Involving users in the design of medical technology, pros and cons
If you had been consulted in the design of the hospital gown, would you have suggested that it ties to the back, often revealing more than one would like? While embarrassing for patients, the hospital gown accommodates well the work of health professionals. Two categories of users, yet two different perspectives on its design.
Are these views reconcilable? Is it always possible or even desirable to involve users in the design of medical technology?
These questions have prompted lively discussions at a workshop organized by the Hinnovic team in June 2012. The workshop brought together medical device designers, technology transfer experts, clinicians and representatives of organizations whose mission is to support patients who are in frequent contact with technology. If everyone agreed on the relevance and desirability of involving users in the design of medical technology, they nevertheless highlighted several limitations and obstacles.
Which users should be involved in the development process? When and how should they be consulted? What role should they play? What sort of challenges do users and designers face in their attempts to collaborate?
Hinnovic’s collaborators provide some answers that, we hope, can foster the debate.
In this dossier
Olivier Demers-Payette, Ph.D. Candidate in public health at the University of Montreal, examines the changing role of users in the development of radiology.
Marc Wysocki, physician and Medical Director at GE Healthcare, shares his experience as a designer of medical devices.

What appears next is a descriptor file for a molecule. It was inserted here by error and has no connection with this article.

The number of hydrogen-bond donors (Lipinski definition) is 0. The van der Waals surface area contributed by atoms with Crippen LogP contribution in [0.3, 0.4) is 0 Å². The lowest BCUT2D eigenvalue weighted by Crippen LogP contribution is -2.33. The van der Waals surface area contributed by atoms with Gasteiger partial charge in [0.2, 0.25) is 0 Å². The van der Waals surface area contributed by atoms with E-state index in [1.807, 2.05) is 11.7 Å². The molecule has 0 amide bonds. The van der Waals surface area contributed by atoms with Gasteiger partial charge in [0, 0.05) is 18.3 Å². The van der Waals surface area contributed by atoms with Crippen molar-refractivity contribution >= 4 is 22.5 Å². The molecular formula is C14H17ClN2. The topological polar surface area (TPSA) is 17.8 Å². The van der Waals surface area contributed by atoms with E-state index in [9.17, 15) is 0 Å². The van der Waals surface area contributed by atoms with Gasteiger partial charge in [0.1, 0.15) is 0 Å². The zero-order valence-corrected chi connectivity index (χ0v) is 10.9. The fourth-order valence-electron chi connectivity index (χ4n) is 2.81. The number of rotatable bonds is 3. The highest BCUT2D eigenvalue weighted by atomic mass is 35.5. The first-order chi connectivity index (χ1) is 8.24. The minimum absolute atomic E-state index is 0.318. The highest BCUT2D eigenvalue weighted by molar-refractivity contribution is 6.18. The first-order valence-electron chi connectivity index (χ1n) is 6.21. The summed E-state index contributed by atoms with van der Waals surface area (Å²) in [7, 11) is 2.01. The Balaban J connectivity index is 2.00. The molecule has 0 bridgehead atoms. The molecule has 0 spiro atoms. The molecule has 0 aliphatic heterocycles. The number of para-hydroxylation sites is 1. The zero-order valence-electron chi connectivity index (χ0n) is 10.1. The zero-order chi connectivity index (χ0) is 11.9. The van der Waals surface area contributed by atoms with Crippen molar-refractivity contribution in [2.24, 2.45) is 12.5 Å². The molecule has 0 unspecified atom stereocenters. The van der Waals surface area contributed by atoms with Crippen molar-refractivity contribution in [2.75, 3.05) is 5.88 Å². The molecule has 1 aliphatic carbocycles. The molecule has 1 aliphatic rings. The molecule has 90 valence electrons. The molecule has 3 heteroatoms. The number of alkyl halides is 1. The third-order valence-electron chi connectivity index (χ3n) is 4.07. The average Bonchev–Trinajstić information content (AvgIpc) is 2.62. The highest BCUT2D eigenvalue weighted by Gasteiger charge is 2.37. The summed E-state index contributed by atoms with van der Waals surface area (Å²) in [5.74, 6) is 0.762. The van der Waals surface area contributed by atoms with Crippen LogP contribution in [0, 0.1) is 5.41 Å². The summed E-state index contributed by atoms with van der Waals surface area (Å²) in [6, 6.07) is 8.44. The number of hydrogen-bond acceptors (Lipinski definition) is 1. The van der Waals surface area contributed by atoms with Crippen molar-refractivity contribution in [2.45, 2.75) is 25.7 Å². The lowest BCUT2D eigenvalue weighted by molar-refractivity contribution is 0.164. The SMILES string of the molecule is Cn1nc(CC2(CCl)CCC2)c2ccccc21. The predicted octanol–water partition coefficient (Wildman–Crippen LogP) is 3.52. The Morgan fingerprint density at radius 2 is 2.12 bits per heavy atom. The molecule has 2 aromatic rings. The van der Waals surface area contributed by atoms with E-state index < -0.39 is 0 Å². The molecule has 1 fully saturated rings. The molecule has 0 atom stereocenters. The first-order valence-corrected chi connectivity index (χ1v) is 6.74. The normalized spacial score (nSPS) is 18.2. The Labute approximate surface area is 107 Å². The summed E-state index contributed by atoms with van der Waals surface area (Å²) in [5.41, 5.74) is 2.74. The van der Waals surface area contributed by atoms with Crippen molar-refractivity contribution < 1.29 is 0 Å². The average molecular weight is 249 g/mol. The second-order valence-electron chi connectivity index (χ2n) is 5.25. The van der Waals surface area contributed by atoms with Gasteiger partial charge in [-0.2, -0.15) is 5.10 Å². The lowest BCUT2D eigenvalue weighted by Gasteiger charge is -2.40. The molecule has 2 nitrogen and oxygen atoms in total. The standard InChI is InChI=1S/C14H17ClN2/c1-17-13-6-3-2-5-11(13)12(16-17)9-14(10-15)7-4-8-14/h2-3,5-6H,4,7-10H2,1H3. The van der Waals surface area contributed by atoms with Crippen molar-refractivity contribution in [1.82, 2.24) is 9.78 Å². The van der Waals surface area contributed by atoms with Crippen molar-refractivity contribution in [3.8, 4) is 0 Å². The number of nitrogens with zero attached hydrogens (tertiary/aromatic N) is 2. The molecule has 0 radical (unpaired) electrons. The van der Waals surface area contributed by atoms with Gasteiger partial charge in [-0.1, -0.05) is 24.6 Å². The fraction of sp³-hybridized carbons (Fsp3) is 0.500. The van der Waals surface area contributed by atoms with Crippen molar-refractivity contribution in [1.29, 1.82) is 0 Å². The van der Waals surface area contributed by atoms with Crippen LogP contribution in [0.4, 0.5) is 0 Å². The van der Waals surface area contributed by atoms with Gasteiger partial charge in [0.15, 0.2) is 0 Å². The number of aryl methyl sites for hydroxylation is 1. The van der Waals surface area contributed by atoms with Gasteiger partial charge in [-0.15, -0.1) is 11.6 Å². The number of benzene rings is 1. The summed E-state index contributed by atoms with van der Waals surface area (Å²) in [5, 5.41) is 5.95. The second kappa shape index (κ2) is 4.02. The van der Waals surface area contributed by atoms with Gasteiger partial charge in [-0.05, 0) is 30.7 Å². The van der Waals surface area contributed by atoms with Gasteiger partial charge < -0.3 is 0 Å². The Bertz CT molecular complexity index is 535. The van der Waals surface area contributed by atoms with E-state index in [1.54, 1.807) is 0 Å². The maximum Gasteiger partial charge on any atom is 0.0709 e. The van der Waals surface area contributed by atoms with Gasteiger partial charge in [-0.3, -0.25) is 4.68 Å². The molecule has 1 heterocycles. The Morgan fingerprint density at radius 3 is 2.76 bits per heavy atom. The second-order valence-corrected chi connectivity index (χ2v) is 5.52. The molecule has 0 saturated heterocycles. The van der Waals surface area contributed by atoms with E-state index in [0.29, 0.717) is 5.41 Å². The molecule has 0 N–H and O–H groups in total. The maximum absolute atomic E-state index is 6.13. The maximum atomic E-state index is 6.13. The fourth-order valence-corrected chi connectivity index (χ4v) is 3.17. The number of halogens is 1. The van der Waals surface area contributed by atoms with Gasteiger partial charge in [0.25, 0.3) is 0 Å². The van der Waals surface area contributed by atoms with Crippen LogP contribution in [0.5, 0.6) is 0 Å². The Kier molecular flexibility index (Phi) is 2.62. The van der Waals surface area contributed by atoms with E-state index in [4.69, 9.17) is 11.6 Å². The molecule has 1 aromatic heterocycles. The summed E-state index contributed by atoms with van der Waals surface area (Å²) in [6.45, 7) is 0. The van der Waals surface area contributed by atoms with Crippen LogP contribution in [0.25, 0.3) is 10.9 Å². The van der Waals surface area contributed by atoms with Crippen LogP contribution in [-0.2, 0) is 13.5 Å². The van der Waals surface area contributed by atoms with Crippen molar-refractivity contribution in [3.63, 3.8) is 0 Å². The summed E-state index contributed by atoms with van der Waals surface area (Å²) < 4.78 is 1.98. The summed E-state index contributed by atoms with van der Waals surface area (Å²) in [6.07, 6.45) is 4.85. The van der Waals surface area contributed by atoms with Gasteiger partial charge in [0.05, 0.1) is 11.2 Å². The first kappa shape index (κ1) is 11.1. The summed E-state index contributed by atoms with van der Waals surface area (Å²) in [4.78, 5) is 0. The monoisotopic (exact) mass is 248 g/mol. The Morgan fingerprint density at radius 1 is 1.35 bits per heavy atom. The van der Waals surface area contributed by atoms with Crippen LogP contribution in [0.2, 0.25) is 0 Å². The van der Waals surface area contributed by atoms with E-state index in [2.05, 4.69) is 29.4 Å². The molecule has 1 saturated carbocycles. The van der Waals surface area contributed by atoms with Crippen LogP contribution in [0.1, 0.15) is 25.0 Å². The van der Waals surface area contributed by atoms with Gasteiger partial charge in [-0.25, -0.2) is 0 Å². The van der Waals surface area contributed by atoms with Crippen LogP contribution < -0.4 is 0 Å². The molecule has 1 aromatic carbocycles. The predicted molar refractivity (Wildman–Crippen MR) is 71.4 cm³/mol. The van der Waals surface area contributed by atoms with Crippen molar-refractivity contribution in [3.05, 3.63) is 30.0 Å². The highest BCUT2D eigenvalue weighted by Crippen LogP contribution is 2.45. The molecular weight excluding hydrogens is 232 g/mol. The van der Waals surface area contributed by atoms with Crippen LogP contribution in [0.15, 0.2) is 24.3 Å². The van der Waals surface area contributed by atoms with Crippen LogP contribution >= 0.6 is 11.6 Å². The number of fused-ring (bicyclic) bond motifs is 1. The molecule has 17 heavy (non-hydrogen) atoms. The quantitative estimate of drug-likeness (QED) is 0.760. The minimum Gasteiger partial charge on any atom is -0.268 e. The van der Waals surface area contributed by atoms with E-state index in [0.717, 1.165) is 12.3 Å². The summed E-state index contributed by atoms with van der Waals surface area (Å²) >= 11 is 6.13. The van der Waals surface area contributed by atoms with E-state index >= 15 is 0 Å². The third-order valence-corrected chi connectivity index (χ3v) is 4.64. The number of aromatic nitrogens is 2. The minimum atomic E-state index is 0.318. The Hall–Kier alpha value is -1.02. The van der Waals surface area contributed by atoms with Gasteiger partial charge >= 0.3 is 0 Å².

Philippe Jouvet, Associate Clinical Professor in the Department of Pediatrics at the CHU Sainte-Justine, discusses the development of computerized protocols for mechanical ventilation from a user’s perspective.
Hinnovic presents the results of a British study on the beliefs and attitudes of medical device manufacturers towards user involvement in the design of health technologies.
Jorge Silva, from the Inclusive Design Research Centre at OCAD University, argues that by adopting alternative business models such as open source systems, users of assistive devices are revolutionizing design and production processes.
Also relevant to this dossier
Jorge Silva’s text, Moving beyond market dysfunctions, on the necessity to rethink the commercialization of assistive devices.
Jess Mitchel’s text, Inclusive design in information technologies, which describes how to increase the usability of web applications.
|Author :||Myriam Hivon, Ph.D.